The online marketplace company is seeking the FCC’s approval to test technology in Seattle and rural Washington.
An Amazon wireless experiment is in the works to test out mobile devices and fixed-base stations in Seattle and rural areas of Washington state. Amazon revealed this much of its mysterious plans in recent government filings to the Federal Communications Commission.
The filings do not specifically describe what will be involved in Amazon’s technology tests.
However, what is known about this Amazon wireless experiment is that it looks like it is testing a new type of technology or wireless service. The filing states that the project will involve the use of prototypes created to be capable of supporting “innovative communications capabilities and functionalities.”
Interestingly, the filing also identified Neil Woodward as the primary contact for the project. Retired astronaut Woodward has been a member of Amazon’s teams since he came aboard in 2008. His current position is the Prime Air senior manager. Prime Air is the company’s drone delivery project.
Woodward’s presence indicates that the Amazon wireless experiment may have to do with controlling delivery drones.
At the same time, other points made in the filings may also suggest a wireless service that could function with Amazon’s mobile devices. These may include the interactive Echo speakers or potentially the Kindle tablets and/or readers.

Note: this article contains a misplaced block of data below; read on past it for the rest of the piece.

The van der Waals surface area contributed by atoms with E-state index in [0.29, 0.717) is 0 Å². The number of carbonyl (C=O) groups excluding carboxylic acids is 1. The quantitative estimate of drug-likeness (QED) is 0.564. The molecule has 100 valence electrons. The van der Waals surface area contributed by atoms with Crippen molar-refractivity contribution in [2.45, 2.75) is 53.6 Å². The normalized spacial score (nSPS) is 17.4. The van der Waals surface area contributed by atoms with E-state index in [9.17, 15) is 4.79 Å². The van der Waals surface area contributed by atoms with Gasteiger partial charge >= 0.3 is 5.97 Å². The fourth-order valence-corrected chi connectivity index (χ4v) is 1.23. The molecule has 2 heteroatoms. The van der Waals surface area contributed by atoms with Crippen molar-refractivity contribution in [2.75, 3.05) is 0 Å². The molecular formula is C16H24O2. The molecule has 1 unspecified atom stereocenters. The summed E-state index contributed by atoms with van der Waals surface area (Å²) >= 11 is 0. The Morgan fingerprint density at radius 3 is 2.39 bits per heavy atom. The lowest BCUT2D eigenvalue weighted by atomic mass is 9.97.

The initial tests will occur indoors at the company’s Seattle headquarters. However, as the project progresses, they will move to the exterior. Outdoor tests will be held 220 miles from Seattle at the Kennewick Amazon customer service facility. The filing stated that its tech tests would require the use of “low-power, temporary fixed-base transmitters and associated mobile units indoors at and near its company facilities in Seattle, Washington.”
The locations involved in this Amazon wireless experiment will each have three fixed transmitters as well as ten mobile units, said the filing. The tests will exclusively involve Amazon employees and the company specified that all devices not meeting FCC regulations would be retrieved and recovered. “The temporary base stations will typically transmit on average for only five minutes per hour per day per week on any specific channel or band,” said the filing documents.
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